The Longevity Diet: Lots of Beans and Intermittent Fasting Slow Aging

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Valter Longo grew up in a village in Calabria called Molochio, known as a so-called ‘blue zone’ – an area where locals were known to live exceptionally long lives and suffer less from chronic diseases.

In recent years, the plethora of centenarians in the city has become a curiosity for congeners National Geographic- and what has emerged is a story of people eating mostly beans and fruit, not red meat.

And in often more difficult times, they hardly ate.

Maybe it was all those old people who scared young Valter Longo. As a teenager, he fled to the US, where he lived with an extended family and planned to become a rock star.

But eventually he abandoned his guitar and started studying those old folks from the hometown and asked why they’ve managed to live longer and healthier lives than most – and along the way, he’s become a rock star in the somewhat controversial field of slowing down. aging.

An article he wrote in 1994 detailing yeast aging pathways was rejected and even mocked for seven years. It was finally published in 2001.

As an enthusiastic 2017 profile reported in Stat News, the paper has been quoted hundreds of times since.

‘If someone were to say, ‘What are you doing?’ we would say oxidative chemistry,” Dr. Longo told Stat. “Aging you couldn’t say. That was seen as a joke.”

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Diet may be better than curing cancer

Some theorists, such as British molecular biologist Aubrey de Grey, believe that aging is a disease that can be cured. Once that is achieved, we can live 1,000 years, De Grey’s controversial claim.

Dr Longo professor of gerontology and biological sciences at the USC Davis School of Gerontology and director of the USC Longevity Institute is more modest in his ambitions. He has become convinced that nutrition is the key to a vigorous life up to 110 years.

Professor Valter Longo on his way to longevity. Photo: USC

By way of contrast, he pointed out in his 2016 Ted Talk that if we could completely cure cancer, the gain in lifespan would be relatively modest, perhaps an extra four or five years on average.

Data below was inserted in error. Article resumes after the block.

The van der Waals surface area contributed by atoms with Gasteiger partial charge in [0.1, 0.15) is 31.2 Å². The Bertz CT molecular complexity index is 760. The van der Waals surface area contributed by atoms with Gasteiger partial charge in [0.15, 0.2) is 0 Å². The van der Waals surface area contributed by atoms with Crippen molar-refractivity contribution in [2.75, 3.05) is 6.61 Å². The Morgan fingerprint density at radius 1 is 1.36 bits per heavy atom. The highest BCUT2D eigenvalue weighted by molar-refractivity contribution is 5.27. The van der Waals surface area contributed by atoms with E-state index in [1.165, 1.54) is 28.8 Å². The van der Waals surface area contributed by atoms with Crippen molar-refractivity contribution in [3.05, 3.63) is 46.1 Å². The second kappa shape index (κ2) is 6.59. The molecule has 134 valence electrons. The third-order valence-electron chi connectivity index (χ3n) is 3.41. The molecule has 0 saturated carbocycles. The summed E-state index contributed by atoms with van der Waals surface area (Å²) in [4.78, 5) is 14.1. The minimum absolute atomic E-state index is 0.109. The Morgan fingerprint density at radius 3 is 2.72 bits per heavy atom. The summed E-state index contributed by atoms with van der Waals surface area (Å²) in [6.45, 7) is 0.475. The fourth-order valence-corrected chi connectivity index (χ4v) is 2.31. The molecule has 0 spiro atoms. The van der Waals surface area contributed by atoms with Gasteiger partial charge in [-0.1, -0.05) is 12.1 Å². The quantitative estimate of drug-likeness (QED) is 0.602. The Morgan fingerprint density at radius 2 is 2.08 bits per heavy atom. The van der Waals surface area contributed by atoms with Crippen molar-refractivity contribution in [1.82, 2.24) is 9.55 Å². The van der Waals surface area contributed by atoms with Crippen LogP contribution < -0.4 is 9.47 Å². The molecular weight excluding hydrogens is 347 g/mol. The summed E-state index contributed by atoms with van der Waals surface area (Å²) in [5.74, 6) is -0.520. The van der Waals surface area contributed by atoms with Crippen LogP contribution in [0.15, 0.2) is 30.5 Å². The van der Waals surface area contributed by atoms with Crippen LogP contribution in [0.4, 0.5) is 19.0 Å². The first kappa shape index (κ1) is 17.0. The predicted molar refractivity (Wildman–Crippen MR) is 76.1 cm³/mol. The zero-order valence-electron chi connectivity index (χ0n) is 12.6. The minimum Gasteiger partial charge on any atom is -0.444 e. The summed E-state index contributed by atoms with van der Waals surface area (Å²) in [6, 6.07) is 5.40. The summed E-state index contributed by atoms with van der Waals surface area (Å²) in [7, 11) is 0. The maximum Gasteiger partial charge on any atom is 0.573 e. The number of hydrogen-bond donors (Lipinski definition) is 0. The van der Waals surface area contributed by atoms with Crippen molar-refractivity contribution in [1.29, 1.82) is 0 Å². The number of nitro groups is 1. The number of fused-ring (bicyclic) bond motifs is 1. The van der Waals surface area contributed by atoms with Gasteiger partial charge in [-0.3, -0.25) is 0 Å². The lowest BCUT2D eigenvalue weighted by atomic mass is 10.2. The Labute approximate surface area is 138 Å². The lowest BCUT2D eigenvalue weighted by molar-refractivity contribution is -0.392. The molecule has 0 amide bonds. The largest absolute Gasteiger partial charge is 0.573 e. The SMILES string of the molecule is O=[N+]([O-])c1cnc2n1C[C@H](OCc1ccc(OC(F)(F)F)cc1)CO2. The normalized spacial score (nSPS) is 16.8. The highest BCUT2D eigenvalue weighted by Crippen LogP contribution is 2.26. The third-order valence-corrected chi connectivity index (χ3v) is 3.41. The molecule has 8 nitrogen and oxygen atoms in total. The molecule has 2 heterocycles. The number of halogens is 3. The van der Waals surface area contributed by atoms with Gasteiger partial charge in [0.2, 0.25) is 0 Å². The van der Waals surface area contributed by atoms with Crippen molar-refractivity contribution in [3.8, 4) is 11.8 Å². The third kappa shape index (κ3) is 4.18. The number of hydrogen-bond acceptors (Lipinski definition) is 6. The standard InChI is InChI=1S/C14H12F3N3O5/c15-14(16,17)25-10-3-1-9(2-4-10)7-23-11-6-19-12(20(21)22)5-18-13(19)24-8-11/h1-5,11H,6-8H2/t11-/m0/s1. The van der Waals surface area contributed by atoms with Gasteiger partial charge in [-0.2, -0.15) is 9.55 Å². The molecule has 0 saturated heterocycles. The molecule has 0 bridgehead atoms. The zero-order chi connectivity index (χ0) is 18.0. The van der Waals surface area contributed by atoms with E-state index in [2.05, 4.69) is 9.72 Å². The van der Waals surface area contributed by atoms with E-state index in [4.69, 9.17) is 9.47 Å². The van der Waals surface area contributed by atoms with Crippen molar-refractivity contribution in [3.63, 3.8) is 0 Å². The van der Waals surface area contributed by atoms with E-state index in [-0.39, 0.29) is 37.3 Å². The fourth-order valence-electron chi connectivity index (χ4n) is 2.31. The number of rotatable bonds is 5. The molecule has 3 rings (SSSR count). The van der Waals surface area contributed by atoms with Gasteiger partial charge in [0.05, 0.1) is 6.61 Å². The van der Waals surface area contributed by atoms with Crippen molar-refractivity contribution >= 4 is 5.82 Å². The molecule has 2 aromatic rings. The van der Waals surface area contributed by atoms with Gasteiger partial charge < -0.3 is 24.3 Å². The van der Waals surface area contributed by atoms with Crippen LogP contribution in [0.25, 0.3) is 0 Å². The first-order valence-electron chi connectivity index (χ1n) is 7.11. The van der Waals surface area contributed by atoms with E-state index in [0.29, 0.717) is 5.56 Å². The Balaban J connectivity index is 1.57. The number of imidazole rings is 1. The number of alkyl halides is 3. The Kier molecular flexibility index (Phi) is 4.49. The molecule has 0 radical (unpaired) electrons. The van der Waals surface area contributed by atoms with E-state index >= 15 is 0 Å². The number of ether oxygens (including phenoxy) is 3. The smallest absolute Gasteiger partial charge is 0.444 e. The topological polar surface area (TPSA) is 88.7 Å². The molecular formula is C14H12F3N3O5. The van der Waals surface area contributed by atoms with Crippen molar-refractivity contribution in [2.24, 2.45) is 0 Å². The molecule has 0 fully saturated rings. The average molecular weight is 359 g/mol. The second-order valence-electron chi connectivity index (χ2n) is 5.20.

While Aubrey de Gray is something of a superstar in the field of immortality, his ideas have been written off by many serious scientists.

Professor Longo, on the other hand, has convinced many of his colleagues that he is really onto something. Even skeptics have suggested his ideas are plausible, but want to see larger studies in humans.

The Longo Plan

In April, Professor Longo been pursuing a long life for 30 years co-authored a widely published paper with Dr. Rozalyn Anderson, director of the aging metabolism program at the University of Wisconsin School of Medicine and Public Health.

The researchers reviewed hundreds of studies on nutrition, disease and longevity in laboratory animals and humans and combined these with their own research on nutrients and aging.

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The net result was “a clearer picture of the best nutrition for a longer and healthier life”.

“We examined the associations between nutrients, fasting, genes and longevity in short-lived species and linked these associations with clinical and epidemiological studies in primates and humans – including centenarians,” said Professor Longo.

Eating right can save your marbles and even your teeth. Photo: Getty

“By taking an approach based on more than a century of research, we can begin to define a long-lived diet that provides a solid foundation for nutritional recommendations and for future research.”

The short version: “Lots of legumes, whole grains, and vegetables; a few fish; no red meat or processed meat and very little white meat; low in sugar and refined grains; good amounts of nuts and olive oil, and some dark chocolate.”

In fact, this is essentially the diet that Professor Longo previously published in book form but now science is catching up.

At first glance, it doesn’t seem that groundbreaking.

But the innovation isn’t in the foods you consume most of the time on the plan, the life-prolonging potential is in what’s called a fasting-mimicking diet.

It’s a neat trick, where the body goes into fasting mode for five days – allowing stem cells to regenerate the immune system – while actually eating a modest number of calories.

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The Longo plan involves eating 1,100 plant-based calories consisting of nuts, vegetables, soups, olives, and tea on the first day — and then about 800 for the next four days.

Does it actually work?

In 2017, Professor Longo and colleagues published a randomized phase II clinical trial involving 71 healthy people aged 20 to 70 years.

For three months, the participants followed a periodic, five-day fasting diet designed by Longo.

The diet reduced cardiovascular risk factors, including blood pressure, signs of inflammation (as measured by C-reactive protein levels), as well as fasting glucose and decreased levels of IGF-1, a hormone that affects metabolism.

It also reduced the waistline and resulted in weight loss, both in total body fat and trunk fat, but not in muscle mass.

Overall, the diet reduced the study participants’ risks for cancer, diabetes, heart disease and other age-related diseases.

These positive results were found to persist for three months after the trial.

What happens now? A large FDA Phase III clinical trial to test the fast-mimicking diet in patients diagnosed with or at high risk of age-related diseases.

Professor Longo may be a very old man by the time he completely cracks the code for longevity. By then he will be proof of his own theories. Or not.

To learn more about Professor Longo and fast mimicking can slow aging, see here.